Tag Archives: Film

Notes on “1917”

Fabrizio del Wrongo writes: There’s plenty to appreciate in director Sam Mendes’ “1917,” but it doesn’t amount to much as a movie. The one-shot scheme is good for showing soldiers making their way through trenches and over battlefields. Tracking shots … Continue reading

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Notes on “Contempt”

Fabrizio del Wrongo writes: “Contempt” probably doesn’t work. But is it intended to? Director Jean-Luc Godard is rare among filmmakers of the sound era in his ability to treat movies perfunctorily. He’s a doodler, a sketch artist; ideas flit across … Continue reading

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Notes on “Ford v Ferrari”

Fabrizio del Wrongo writes: “Ford v Ferrari” is nearly 200 minutes long, ludicrous for a car-racing flick, and its narrative incorporates a fair amount of padding. The scenes centering on the family of driver Ken Miles are particularly unnecessary. Watching … Continue reading

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Juxtaposin’: Distractions

Fabrizio del Wrongo writes:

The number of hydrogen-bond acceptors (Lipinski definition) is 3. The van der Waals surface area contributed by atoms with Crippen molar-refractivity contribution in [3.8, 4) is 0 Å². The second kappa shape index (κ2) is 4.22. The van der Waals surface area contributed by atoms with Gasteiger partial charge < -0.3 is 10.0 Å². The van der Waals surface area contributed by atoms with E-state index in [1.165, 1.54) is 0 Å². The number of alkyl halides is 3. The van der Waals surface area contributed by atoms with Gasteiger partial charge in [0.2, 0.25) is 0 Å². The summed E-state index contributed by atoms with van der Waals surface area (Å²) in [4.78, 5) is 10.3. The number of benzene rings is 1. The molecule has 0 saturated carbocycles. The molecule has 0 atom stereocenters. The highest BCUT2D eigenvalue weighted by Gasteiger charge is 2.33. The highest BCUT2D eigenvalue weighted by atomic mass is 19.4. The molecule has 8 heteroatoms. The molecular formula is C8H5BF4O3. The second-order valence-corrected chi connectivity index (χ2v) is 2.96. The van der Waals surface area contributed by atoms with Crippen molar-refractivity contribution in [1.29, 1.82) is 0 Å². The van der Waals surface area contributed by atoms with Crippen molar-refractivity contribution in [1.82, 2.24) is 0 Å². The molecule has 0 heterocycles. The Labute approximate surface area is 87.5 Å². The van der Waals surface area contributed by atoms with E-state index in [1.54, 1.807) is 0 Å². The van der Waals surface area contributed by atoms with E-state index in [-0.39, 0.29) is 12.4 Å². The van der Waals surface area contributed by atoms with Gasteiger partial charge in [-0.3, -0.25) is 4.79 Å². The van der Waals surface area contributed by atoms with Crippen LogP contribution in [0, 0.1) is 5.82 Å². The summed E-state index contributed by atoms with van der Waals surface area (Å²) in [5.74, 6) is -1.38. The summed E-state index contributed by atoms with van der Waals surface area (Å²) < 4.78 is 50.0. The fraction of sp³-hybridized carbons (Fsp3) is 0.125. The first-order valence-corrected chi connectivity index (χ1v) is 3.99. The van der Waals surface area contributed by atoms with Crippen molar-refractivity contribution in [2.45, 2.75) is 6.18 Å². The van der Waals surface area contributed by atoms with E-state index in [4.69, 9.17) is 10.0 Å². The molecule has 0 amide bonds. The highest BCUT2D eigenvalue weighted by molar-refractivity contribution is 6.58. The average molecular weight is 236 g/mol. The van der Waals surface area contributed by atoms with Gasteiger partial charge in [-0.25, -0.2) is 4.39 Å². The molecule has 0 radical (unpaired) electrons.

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Notes on “Hail the Conquering Hero”

Fabrizio del Wrongo writes: A young man rejected by the Marines for chronic hay fever becomes a celebrity in his hometown when he’s taken for a hero of Guadalcanal. The fraud is perpetrated not by the hay fever sufferer, named … Continue reading

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Notes on “The Chant of Jimmie Blacksmith”

Fabrizio del Wrongo writes: Fred Schepisi’s unsettled and peculiarly wrenching “The Chant of Jimmie Blacksmith,” though it’s finally available on disc, isn’t discussed much among movie buffs. It’s too bleak and too at odds with contemporary values for broad acceptance. … Continue reading

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Notes on “The Red Violin”

Fabrizio del Wrongo writes: Like writer-director Fran├žois Girard’s other well-known picture, “Thirty Two Short Films About Glenn Gould,” “The Red Violin” is a series of short subjects. Here, though, Girard attempts to link these subjects into a mystical narrative based … Continue reading

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